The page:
Monday morning, while my children sat in the living room watching one of the 198 episodes of “SpongeBob SquarePants” we have saved on our DVR, I opened the newspaper and saw a report: “SpongeBob Squarepants” is bad for children. In particular, it is (reportedly) bad for 4-year-olds. It makes them inattentive and hyperactive. (And this is different from every other 4-year-old because …?)
As early as 8 a.m. that morning, Facebook was abuzz with mothers posting links to the article. “I knew SpongeBob was bad!” they wrote. Or, “I never let my kids watch that junk.”
Of course, the other side — the SpongeBob-tolerant side — was also represented on Facebook: “So long as my kids don’t act like Patrick …” wrote one mother. And my status update: “My kids are DOOMED!”
When I first saw the report — flawed not in the least because (1) 4-year-olds are not the intended audience of “SpongeBob Squarepants,” as noted by its creators; and (2) the study only examined 60, yes, 60, children — I stopped mid-bite, a spoonfull of cereal hovering over the newspaper, and considered my relationship with SpongeBob.
I first became aware of the cartoon on Ford’s second birthday. One of Dustin’s friends gave Ford a stuffed SpongeBob, and it seemed hideous. Why would I let my child watch this tacky, nearly fluorescent yellow character, which is shaped more like a kitchen sponge than an underwater one? I wondered.
Four years passed. Ford was in kindergarten, and Owen was 4. I was speaking at a military-spouse event in Georgia, and while I was gone, Dustin let the boys order a movie from the hotel’s television menu. In the absence of many kid-friendly choices, the boys reluctantly chose the first SpongeBob Squarepants feature movie. They didn’t really know SpongeBob; they weren’t sure they’d like it. Neither was Dustin. Yet, when I came back to the hotel, all three attacked me: “Mom, you’ve got to see this!”
“Really, Sarah, this stuff is pretty funny.”
Apparently, I had judged SpongeBob by his cover, if you will, because Dustin and the boys were right. It’s a sophisticated kind of humor, full of irony and double meanings. It’s like “Saturday Night Live” skits for kids: Humor comes from the absurd, measured against your own understanding of culture and current events.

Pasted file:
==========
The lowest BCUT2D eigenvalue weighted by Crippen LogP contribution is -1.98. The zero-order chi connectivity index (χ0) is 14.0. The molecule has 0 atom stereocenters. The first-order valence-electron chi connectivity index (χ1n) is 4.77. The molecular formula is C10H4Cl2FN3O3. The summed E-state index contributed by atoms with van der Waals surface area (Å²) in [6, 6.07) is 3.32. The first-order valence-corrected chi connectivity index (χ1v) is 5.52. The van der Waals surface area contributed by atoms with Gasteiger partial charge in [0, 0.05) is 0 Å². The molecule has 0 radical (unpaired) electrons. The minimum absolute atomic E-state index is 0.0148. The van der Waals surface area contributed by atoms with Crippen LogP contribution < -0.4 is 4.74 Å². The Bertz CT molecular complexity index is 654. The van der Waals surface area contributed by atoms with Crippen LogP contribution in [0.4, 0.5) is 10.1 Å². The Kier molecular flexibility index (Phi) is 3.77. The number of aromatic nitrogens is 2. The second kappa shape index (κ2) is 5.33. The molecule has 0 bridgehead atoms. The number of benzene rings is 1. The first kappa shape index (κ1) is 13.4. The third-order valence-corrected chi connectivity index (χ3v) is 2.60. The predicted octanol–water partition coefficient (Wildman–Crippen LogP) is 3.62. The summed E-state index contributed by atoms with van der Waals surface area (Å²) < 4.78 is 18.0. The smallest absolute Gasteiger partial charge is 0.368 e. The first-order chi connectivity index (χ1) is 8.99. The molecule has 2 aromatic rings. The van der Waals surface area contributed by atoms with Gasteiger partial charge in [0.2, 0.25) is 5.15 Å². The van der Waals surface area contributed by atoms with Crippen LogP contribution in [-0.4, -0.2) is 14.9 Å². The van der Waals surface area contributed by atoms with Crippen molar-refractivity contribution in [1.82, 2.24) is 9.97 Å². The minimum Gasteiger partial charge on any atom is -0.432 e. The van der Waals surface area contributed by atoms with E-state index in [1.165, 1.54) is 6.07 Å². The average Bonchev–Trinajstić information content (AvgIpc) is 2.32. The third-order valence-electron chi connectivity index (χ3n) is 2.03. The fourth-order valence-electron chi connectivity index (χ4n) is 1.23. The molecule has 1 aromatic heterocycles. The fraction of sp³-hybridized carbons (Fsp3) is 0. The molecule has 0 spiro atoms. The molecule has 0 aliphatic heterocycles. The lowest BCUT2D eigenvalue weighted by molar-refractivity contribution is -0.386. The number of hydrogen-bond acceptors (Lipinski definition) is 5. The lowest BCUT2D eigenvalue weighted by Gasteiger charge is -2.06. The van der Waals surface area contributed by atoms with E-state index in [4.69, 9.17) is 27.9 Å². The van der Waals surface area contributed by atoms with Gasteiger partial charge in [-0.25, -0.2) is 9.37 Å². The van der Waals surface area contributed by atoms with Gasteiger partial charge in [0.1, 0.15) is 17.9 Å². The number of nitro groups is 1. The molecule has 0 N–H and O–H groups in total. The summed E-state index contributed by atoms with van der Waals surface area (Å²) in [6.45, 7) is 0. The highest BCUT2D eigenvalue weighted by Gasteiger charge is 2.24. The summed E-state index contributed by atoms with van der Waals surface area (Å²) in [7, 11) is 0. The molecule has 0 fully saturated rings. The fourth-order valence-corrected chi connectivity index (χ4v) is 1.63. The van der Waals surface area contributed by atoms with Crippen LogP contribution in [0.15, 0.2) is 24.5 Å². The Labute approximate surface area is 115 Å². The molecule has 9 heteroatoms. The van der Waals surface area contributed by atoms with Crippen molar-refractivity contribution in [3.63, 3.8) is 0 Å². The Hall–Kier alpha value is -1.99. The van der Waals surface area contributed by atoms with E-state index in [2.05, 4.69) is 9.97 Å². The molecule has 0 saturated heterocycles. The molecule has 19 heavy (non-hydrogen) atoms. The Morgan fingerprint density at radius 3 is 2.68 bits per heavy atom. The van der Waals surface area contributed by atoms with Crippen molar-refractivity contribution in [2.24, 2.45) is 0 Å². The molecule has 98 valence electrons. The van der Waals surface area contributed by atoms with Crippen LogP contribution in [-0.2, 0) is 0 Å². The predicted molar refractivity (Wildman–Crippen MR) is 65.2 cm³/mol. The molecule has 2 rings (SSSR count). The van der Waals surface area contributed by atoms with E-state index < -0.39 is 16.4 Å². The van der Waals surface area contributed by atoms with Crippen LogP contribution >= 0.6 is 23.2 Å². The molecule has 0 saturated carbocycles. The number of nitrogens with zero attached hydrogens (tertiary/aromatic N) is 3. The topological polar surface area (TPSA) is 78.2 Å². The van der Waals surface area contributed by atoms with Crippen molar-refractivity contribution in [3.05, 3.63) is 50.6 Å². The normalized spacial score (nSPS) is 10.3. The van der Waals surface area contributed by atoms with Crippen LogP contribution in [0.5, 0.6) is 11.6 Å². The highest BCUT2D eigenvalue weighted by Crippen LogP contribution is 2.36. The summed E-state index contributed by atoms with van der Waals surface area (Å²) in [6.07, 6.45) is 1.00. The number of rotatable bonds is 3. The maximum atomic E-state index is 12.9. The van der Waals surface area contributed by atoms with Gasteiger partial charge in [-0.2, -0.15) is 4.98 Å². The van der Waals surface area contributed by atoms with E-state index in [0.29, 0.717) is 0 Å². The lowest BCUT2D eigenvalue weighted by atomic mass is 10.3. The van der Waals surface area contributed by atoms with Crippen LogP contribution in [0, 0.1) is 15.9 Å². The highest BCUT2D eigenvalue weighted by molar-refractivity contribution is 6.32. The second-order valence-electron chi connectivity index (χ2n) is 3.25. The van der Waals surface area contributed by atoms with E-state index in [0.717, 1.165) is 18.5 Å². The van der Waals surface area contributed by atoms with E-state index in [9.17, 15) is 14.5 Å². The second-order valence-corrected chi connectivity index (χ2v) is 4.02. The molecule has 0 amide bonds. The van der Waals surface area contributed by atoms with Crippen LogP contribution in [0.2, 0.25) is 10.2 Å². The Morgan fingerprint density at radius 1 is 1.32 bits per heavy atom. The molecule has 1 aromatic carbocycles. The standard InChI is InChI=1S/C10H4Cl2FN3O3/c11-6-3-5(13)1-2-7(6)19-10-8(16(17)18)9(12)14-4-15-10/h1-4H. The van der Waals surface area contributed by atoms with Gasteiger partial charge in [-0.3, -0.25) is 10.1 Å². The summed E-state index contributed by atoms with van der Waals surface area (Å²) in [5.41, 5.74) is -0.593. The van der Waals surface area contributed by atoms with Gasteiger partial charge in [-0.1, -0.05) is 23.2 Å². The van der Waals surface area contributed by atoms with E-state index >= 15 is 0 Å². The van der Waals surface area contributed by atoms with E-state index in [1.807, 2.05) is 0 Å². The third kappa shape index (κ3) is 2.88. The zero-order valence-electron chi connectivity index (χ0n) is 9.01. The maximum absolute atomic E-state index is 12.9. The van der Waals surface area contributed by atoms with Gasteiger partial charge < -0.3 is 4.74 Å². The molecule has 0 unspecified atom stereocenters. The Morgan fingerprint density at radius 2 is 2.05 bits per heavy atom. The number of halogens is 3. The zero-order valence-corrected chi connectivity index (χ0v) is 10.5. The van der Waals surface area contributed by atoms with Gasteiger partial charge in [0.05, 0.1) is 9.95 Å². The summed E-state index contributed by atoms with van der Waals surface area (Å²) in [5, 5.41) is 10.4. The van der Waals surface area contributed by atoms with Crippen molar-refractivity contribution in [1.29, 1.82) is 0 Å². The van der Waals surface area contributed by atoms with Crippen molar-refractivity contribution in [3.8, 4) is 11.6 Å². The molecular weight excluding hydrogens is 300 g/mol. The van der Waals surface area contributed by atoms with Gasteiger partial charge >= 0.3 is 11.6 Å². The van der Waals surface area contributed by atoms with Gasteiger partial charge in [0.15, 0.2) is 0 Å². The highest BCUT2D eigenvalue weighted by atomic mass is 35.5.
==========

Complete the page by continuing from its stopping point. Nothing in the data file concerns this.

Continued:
I was surprised — and quite pleased — that my young children seemed to “get” SpongeBob’s humor. One of our first favorite lines, repeated often, was: “Come on, Squidward was always there for us when it was convenient for him.”
Oh sure, SpongeBob occasionally has an episode with technically inappropriate language. But the “Idiot Box” is funny because it’s inappropriate. My children know that. And sure, SpongeBob rips his pants while he’s trying to act cool and make people laugh, but humor comes from feeling embarrassment over every time we’ve ripped our pants or otherwise were caught trying to be something we’re not.
And I challenge anyone to find other cartoons with such clever, deeply layered writing. When you begin to believe that a snail named Gary who only “meows” has a personality of his own, you know there’s some serious character development going on. Some of the most creative conversations I’ve had with my children involve dissecting the humor and character development in the script of SpongeBob. For instance, for all the nonsensical things on SpongeBob that require us to momentarily suspend our disbelief (fish that drive motorcycles, a crab that counts money), the creators have held firm in this: a squirrel (Sandy) cannot breathe underwater. She has to wear an oxygen tank. That’s funny!
The new study says kids are distracted and not creative after watching SpongeBob. Some of the things my kids have done after watching an episode include: writing their own SpongeBob SquarePants script, making puppets and filming their own cartoon and writing a book about SpongeBob.
A few years after our family embraced SpongeBob, Lindell was born. He crawled around the living room, a bottle hanging from his mouth, while his brothers sang the familiar theme song. Within a few months, Lindell started babbling. “Bop bop bish,” he said, and we all wondered what he meant.
“What’s he saying? Is he trying to talk?”
And then, all at once, I knew: Lindell was trying to say SpongeBob Squarepants.
Yes, my third son’s first word was SpongeBob. And I’m OK with that. It could be worse. I look forward to reading his first SpongeBob script.